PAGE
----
I will focus on amendments 206 and 207. For the benefit of Stewart Maxwell, I point out that the Liberal Democrats are against keeping DNA samples indefinitely against the will of people who have been found innocent or whose case has not come to trial. A person is either innocent or not. We cannot have a new category of law for people who we do not like the look of and decide that, even if their peers on a jury acquit them of any crime, we can keep their DNA for all time. That is simply unacceptable in a modern liberal society.
Labour MSPs such as Paul Martin and Marilyn Livingstone clearly have no scruples about including law-abiding people on the police database. If the Labour Party wants to have a major database of our citizens' DNA, let its members say so, instead of trying to create one by the back door. Thank goodness the Labour Party's writ in Scotland does not run unfettered, and that the draconian and authoritarian measures that have been implemented in England—which amendment 206 would make the rule in Scotland—are not being implemented here. In marked contrast to the draconian approach that has been adopted by the Labour Party in England, here in Scotland, DNA will be retained only for a limited time, having been taken from people against whom the procurator fiscal has decided,
The fact that amendment 206, like amendment 207, is in the name of Paul Martin is somewhat bizarre. I would like to think that reason has taken hold of Paul, but I somehow do not think so. If it was left to Paul Martin and his Labour Party colleagues, there is no doubt that we would not be debating amendment 207, but arguing about against yet another authoritarian measure. Thank goodness for coalition politics in Scotland and for the fact that such a measure will not be supported by MSPs today.
I have heard that the Labour Party is likely to return to such a proposal in its manifesto for next year's elections. I sincerely hope so. If it does, I believe that the people of Scotland will reject it, as I believe Parliament will when amendment 206 is put to the vote later today. In my view, amendment 207 is a balanced step forward in the fight against sexual and violent crime and in the fight to protect our liberties, including the liberty of the innocent citizen to be free from interference by the state. Labour Party MSPs such as Paul Martin have shown us that we must ever be vigilant against an overpowerful state—against an overpowerful Government interfering in the affairs of law-abiding people.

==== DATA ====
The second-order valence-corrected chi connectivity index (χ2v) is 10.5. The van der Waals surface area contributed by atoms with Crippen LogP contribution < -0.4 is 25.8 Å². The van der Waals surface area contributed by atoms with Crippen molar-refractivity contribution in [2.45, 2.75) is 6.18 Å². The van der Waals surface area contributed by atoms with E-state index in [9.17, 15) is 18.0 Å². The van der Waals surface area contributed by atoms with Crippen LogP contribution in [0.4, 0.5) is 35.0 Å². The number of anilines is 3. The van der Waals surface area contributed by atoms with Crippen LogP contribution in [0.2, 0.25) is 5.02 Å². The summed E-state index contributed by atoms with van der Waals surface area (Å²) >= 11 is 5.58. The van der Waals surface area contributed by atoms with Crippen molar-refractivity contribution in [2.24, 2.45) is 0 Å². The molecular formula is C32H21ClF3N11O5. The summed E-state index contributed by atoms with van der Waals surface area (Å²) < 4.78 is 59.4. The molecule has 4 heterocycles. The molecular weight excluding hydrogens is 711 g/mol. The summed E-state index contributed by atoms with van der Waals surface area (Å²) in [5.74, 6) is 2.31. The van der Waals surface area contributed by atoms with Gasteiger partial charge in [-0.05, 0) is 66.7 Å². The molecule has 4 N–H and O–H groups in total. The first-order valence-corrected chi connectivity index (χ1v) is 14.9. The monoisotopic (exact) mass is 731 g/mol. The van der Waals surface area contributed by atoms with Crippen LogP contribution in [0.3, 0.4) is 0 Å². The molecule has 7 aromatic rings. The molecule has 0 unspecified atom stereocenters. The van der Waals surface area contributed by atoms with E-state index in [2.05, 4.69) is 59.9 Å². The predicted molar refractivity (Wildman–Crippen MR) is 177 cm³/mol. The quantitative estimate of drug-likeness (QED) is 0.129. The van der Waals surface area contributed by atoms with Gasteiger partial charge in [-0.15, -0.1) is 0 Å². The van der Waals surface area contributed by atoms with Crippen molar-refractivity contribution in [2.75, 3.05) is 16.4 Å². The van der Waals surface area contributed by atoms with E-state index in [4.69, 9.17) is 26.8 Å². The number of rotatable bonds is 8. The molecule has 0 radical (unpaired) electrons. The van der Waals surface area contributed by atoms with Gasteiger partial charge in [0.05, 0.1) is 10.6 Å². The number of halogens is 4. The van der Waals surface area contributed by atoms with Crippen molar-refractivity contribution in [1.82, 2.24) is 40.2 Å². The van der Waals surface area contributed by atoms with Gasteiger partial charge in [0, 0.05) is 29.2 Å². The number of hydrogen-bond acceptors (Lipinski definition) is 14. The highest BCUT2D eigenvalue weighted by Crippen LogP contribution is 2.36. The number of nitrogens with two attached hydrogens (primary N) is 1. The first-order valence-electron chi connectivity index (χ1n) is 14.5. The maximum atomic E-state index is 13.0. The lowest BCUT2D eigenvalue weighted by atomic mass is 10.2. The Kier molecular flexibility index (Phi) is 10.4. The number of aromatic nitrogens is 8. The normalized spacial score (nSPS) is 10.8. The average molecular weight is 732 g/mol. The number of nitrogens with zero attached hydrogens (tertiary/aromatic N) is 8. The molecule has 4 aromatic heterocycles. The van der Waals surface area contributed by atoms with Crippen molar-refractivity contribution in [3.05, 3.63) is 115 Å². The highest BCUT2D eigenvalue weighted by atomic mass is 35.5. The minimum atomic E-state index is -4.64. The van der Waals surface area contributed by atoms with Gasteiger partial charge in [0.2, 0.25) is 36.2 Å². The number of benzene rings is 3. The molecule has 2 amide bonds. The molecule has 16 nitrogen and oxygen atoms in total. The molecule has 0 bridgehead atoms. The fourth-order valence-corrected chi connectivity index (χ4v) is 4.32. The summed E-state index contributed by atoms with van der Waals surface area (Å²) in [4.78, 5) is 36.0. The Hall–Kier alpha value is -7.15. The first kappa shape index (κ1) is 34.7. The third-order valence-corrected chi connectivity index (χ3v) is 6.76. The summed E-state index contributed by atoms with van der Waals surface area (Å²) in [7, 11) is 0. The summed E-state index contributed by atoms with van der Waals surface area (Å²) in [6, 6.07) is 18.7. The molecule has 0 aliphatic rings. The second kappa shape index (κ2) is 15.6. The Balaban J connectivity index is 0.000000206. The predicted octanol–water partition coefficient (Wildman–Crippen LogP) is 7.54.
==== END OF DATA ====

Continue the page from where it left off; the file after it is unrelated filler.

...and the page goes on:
If I am lucky enough to be re-elected by the voters of West Aberdeenshire and Kincardine next year, I will not support any future Executive that seeks to support the contents of amendment 206. I am sure that we will reject it today, just as I am sure that the people of Scotland will reject it if the Labour Party is daft enough to put it in its manifesto for next year's election.
Mr Rumbles has shown yet again that the Liberals are prepared to put the partnership before their principles. The Tories commented on the importance of convictions. We have supported the risk of sexual harm orders. In our society, there is a small minority of people who have not been convicted of a crime but who we know have a propensity to commit serious and dangerous actions against individuals. We would be neglecting our duty if we did not seek to take action against them. We have to balance their rights with the protection of our society. Thankfully, we are talking about a small minority of people, but they do not conform to the normal rules of engagement to which other members of society conform. Whether that is because they are